Like most of the team, all of the above practises, I had experienced in some shape or form previously. What was completely new to nearly all of us on the project was the idea of feature teams. FDD uses feature teams to organise project members in a dynamic and fluid way. Feature teams design and implement software feature by feature but retain the benefits of code ownership. In contrast, extreme programming projects practise collective ownership instead of code ownership to achieve the same goal.

Paul Szego, Phil Bradley, and I helped add and refine one or two small details as we applied the processes on a day-to-day basis over a period of nearly two years. Paul refined the thinking behind feature team areas and I refined the ideas behind Chief Programmer work and design packages . Phil's unique insights and thinking changed my perspective on more than one occasion, helping me to look at problems differently as we tried to apply FDD each day.

Given the above, I am not happy with the marketing blurb that ended up on the back cover of my book, A Practical Guide.... The statement listing myself as one of the creators of FDD overstates my role. I would not call myself an inventor or creator of FDD. That accolade belongs to Jeff De Luca with full acknowledgement of Peter's contributions and influence. Jeff and Peter's kind acknowledgement of my 'significant contribution to the development of FDD' in their book, Java Modeling in Color with UML is closer to the mark but, if I am honest, still an exaggeration.

Jeff and Peter collaborated on the 'modeling in color' book to include the first description of FDD in print in Chapter 6. To fit more tightly with the 'modeling in color' technique that forms the subject of the rest of the book, Peter tailored a little the versions of the five FDD process descriptions in that chapter. As a result, they are not quite as generic as the original process descriptions. Prentice Hall published the book in 1999.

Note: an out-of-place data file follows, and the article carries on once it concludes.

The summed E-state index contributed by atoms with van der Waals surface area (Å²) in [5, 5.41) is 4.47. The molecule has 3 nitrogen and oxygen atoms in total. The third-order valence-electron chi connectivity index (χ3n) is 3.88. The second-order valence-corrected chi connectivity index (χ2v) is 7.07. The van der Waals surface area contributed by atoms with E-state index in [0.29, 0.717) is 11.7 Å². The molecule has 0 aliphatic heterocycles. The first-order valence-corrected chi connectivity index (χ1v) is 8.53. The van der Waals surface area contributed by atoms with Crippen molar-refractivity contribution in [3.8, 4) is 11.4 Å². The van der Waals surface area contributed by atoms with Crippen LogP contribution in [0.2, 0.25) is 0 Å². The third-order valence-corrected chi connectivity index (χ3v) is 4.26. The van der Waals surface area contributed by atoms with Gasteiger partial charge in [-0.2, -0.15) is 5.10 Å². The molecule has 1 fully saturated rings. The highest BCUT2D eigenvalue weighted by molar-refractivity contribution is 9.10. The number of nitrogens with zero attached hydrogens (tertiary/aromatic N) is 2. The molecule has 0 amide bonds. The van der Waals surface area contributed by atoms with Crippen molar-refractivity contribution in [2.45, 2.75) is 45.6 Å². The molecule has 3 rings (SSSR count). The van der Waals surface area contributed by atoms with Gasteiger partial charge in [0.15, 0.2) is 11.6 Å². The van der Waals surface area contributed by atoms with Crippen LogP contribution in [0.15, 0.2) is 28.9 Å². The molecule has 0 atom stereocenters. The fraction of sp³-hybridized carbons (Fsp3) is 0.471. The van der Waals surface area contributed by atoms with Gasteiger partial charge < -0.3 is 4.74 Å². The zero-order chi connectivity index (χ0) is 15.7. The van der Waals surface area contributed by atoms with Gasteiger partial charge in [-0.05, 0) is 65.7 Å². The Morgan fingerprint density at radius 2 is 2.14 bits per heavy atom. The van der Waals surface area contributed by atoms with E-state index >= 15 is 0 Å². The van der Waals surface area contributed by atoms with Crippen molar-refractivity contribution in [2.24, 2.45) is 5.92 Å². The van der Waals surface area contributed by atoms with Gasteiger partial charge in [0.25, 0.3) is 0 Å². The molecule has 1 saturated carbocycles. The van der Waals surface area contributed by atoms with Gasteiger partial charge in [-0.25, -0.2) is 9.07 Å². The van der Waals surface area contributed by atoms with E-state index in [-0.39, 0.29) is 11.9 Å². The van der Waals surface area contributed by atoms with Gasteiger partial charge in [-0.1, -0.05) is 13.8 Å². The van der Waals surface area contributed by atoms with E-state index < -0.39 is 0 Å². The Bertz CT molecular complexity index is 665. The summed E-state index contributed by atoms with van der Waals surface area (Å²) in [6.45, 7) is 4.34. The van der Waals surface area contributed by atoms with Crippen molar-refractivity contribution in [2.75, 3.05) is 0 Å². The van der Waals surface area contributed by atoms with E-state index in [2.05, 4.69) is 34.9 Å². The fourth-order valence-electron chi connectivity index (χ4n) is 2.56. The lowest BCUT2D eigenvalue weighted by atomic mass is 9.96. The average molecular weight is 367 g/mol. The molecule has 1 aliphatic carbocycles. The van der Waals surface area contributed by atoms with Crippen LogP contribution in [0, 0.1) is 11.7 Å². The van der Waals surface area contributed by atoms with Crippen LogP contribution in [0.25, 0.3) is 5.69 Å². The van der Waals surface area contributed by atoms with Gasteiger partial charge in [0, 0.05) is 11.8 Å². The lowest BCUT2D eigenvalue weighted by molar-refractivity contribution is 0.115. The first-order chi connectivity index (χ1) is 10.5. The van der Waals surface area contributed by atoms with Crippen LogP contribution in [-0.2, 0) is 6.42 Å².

In 'A Practical Guide to ...' I returned to a more general description decoupled from 'modeling in color' (although still fully recognising 'modeling in color' as an unsurpassed technique that complements FDD beautifully).

Jeff maintains the definitive set of FDD processes on his Nebulon website. Whichever precise wording you prefer, the overall intention is the same.

Since the Singapore project, FDD and FFD-inspired processes have been used on significant projects all over the world, in all sorts of business domains from telecommunications to banking to software tools. The parking lot chart has popped up in Mike Cohn's book, Agile Estimating and Planning and FDD has clearly been an influence David Anderson's Kanban approach. This is not surprisingly because David was the user interface design lead on the Singapore project and part of the initial object modelling group with Peter Coad. David has introduced FDD-style processes at Sprint and 4thPass (now part of Motorola), and worked on the agile process framework at Microsoft, before devising his Kanban approach at Corbis.

While extreme programming, scrum, lean, and kanban slog it out for the limelight in the conferences and on the web forums, Jeff and Paul Szego have continued quietly to apply FDD successfully on projects around the world in Australia, New Zealand, the UK, Germany, and the USA.

After teaching and applying FDD at TogetherSoft for a couple of years, and subsequently working on a couple of projects under the influence of extreme programming, I now find FDD increasingly informing my work with scrum-based teams in UK and continental Europe.

Disclaimer: the preceding is accurate to the best of my knowledge and memory. I have not been party to all discussions between Jeff, Peter, Paul and David then and since. Nor was I inside Jeff's head as he put the original FDD processes together. Therefore, I sincerely apologise to all involved for any errors in attributing credit and any other inaccuracies or misunderstanding on my part.